Avastin — or Mvasi, a biosimilar — is not a typical chemotherapy drug. It’s a type of targeted therapy called a monoclonal antibody, which is often given to stage IV patients alongside chemo. Side effects from Avastin are usually very mild.
Side effects can include:
Whew, sounds like a lot, right? Remember that you likely won’t experience all of these side effects — because everyone’s bodies are different.
If you ever feel like you can’t manage your side effects and symptoms, don’t be afraid to speak with your doctor about pre-meds or complimentary meds to manage them. You can also ask for a referral to the palliative care specialist or team at your cancer center. It’s important to note that palliative care is not the same as hospice care. Palliative care helps patients manage symptoms, and it can be extremely helpful for many people.
Remember that it’s important to check in with your healthcare team before starting any supplements, complementary therapies or fasting regimens. These treatments might not be appropriate for everyone — and some may even interfere with chemotherapy.
Avastin slows down a tumor’s ability to form new blood vessels — so the drug can also interfere with normal blood vessel function and cause bleeding.
Many patients experience nose bleeds while on Avastin. Do your best to avoid cuts and scrapes. If you do get cut, make sure to clean the wound and apply pressure to help stop the bleeding quickly. Most patients view nosebleeds as a minor annoyance, but it’s a good idea to carry some tissues around with you, just in case!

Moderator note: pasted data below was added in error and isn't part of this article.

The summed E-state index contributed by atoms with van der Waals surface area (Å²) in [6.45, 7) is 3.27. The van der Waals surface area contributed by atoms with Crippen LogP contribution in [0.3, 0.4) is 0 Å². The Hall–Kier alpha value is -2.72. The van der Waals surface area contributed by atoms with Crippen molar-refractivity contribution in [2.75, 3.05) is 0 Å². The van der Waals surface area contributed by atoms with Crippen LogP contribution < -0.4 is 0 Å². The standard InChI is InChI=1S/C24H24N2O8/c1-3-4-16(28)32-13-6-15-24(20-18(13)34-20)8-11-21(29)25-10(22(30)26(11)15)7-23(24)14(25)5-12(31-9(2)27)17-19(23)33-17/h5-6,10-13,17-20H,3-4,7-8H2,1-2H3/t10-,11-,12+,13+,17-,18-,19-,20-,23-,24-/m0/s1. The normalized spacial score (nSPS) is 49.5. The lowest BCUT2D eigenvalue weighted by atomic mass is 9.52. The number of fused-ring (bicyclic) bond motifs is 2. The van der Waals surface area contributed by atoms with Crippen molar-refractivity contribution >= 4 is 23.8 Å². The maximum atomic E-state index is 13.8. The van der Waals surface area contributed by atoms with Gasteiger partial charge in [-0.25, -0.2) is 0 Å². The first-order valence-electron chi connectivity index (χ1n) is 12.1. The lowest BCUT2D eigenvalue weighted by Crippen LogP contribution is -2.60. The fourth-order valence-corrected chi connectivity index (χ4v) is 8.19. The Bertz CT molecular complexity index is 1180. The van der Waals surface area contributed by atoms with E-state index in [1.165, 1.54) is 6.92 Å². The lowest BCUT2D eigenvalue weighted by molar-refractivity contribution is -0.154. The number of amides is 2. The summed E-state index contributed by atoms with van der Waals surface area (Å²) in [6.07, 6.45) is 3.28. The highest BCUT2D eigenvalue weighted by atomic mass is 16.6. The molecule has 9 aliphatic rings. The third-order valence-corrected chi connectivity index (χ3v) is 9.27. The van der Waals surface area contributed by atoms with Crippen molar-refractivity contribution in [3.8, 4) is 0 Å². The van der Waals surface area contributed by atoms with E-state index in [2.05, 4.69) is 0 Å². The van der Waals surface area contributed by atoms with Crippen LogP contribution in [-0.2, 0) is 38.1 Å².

Because Avastin interferes with VEGF signaling, it increases the risk of getting a hole in your bowels (also known as perforation).
Avastin can also cause fistulas, which are abnormal channels or passageways between body parts. This is a rare but important side effect, so not everyone may be able to get Avastin
Avastin can cause wounds to heal slower — so if you have had a port placed recently, or any other type of surgery, your oncologist will probably hold off on Avastin until you have fully recovered.
This drug can cause high blood pressure, also called hypertension. Your healthcare team will monitor your blood pressure carefully. If it gets too high, they may consider reducing your dose, or prescribing medication to lower it. If this becomes an issue for you, it might be a good idea to purchase a machine to monitor blood pressure at home.
Avastin can interfere with kidney function, and cause kidneys to excrete protein into the urine. Your team will monitor this closely to make sure your kidneys are working well, and make adjustments to your treatment as needed.
Avastin can cause your platelets to drop. Platelets help your blood clot — so low levels can cause bruising, nosebleeds and sensitive gums. Avastin is usually given with other chemotherapy, which can contribute to low platelets. Your care team may decide to stop Avastin if your platelets stay low and they suspect that Avastin is responsible.
Avastin can cause soreness or stiffness in your bones and joints. Talk to your oncologist if you experience these symptoms.
It’s a good idea to keep a journal or notes about your side effects, so you can discuss them with your oncologist at your next appointment. This can help you advocate for changes to your pre-meds and home meds as necessary. Be sure to discuss possible side effects with your oncologist, so you know what’s normal and what might be concerning. Before your first treatment, you should have been given a 24-hour phone number to call in case of severe symptoms.
Some of these symptoms include:
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Last updated: May 30, 2023